Chapter 4 of the History of Internal Communication (1878 to 2024): Communication Developments in the Pre-Digital Age

Yesterday, we explored how the Second World War drew attention to the importance of communication. After the war, internal communication underwent a series of significant transformations.

One of these was an explosion in company magazines and readership.  From an estimated 350 magazines in Britain in 1938 company magazines expanded to 1,000 in 1950, 1,500 in 1961, and 3,000 in 1985. A survey from the British Association of Industrial Editors in 1965 estimated that readership of company magazines was 17 million, one and a half million more than the national daily press. A study by the European Industrial Editors’ Association of 10 European countries in 1979 showed that Britain with 2,000 company magazines, out of a European total of 6,150, had by far the largest number of house magazines and newspapers. The second highest was France with 950 and West Germany had 450.

The period from the 1960s to the 1980s witnessed a notable shift both in terms of the focus and the methods of communication. Having previously been centred on industrial welfare and portraying the company as a family, magazines gradually transitioned into more commercially-oriented publications, as organisations adapted to deregulation and increased competition.

It is also in these decades that the term ‘internal communication’ came into use. The earliest adoption of the phrase that we have found was actually as far back as 1953 in a BBC meeting agenda that talks of ‘a certain weakness in the effectiveness of internal communications within the Corporation’. Yet this, and a few other appearances in later years, seem to be a chance combination of words rather than an institutionalised phrase that was commonly recognised. It is only in the late 1960s that the phrase ‘internal communication’ begins to appear regularly in our sources, suggesting it was emerging as a concept understood by those in communication.

The 1960s and 1970s saw a liberalisation of society and the emergence of a more permissive and less deferential culture. It also brought increasingly strained industrial relations, beginning with the ‘shop steward’s movement’ of the 1960s and 1970s in response to discontent with trade union leaders being perceived to be collaborating with managers while inflation eroded wages. The shift from Fordist production lines to more flexible production methods in the 1980s also emphasised the need for effective communication within organisations.

The combination of these trends prompted a re-evaluation of internal communication practices. Briefing groups emerged as a prominent form of communication. These took their inspiration from briefings by military commanders, a form of communication with which many post-Second World War employees would have been familiar.

Across the 1970s and 1980s this gradually evolved into team meetings, with a greater emphasis on two-way dialogue. The new communication method reflected a more liberal approach to work and an increasing emphasis on employee relations. The Industrial Society (formerly the Industrial Welfare Society) played a crucial role in positioning itself as a thought leader in these changes, running training sessions for managers on the new forms of communication.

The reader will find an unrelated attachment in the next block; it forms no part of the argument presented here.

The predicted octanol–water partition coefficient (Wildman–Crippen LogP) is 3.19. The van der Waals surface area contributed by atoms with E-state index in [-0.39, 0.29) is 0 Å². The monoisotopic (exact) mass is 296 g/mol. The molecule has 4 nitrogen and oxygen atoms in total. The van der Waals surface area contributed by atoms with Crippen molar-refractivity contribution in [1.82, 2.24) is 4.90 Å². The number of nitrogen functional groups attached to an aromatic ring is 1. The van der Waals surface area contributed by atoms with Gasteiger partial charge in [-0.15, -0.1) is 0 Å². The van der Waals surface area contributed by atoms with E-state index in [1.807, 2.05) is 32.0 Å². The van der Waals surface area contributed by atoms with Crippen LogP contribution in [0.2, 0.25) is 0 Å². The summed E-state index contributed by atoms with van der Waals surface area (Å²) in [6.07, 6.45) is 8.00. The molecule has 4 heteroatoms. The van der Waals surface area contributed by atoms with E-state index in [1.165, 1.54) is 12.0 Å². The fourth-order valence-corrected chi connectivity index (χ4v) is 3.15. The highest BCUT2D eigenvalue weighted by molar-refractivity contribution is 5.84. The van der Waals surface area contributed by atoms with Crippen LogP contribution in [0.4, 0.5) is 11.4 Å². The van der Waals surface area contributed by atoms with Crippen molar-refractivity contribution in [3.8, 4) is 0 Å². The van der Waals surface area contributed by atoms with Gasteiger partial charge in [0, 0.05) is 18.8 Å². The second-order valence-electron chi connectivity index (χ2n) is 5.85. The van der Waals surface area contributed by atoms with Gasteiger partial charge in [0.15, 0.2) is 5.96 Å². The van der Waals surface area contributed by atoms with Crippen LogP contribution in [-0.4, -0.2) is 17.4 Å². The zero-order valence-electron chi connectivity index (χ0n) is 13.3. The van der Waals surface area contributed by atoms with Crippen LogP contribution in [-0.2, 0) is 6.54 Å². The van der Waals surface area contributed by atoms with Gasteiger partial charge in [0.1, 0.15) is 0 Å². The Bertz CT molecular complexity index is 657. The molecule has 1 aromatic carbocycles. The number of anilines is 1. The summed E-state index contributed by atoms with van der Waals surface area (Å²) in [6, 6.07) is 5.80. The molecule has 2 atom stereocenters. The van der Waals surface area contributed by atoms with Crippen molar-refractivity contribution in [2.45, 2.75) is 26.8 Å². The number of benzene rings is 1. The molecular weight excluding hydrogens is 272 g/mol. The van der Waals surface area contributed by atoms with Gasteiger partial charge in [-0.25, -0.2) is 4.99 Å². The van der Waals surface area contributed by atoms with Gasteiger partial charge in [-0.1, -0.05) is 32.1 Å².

A thanksgiving service for the BAIE’s 25th anniversary, held at St Bride’s on Fleet Street on 4 April 1974. Image taken from BAIE – The First Twenty Five Years (1974).

A crucial finding during this period was the emergence of a new managerial discourse and practice of internal communications. The strategic management of communication between management and employees became essential, making use of a diverse range of communication tools and channels. Briefing groups, meetings, television, and emerging information and communication technologies (ICT), such as computers and teletext, were all used as channels alongside one another.

The BAIE led the way developing the use of company magazines, which remained strong alongside the new communication methods. They were no longer the sole form of internal communication, but were still one of many important tools in the communication toolkit. There was a noticeable shift in focus from mass communication to more targeted and strategic internal communication.

The 1980s marked a turning point as deregulation and heightened competition forced organisations to become more consumer-focused. Consequently, company magazines became tools of internal marketing, reflecting the changing priorities of businesses.

Organisations were recognising the need for professional development in the field of internal communication. The BAIE also played a pivotal role in this area. In the 1960s, the BAIE experienced growth and development, introducing training courses in industrial journalism and examinations for membership. In 1971, it launched a consultancy service and, in 1972, it introduced the Communicator of the Year award. The latter played an important role in disseminating best practice, and provided internal communication with recognition and professional status, through creating accolades that magazine editors could aspire to achieving.

In the late 1980s, discussion began on whether to rename the BAIE. The British Association of Corporate Communicators was a leading suggestion. This name was never adopted, with a change to the British Association of Communicators in Business in 1995 instead. The fact that this debate was taking place from the late 1980s, though, reflects an acknowledgement that internal communication had become about more than just magazines.

Much changed in these decades but communication was about to be revolutionised by the advent of digital technology. Tomorrow’s post will explore this and the consider where communication is going next.

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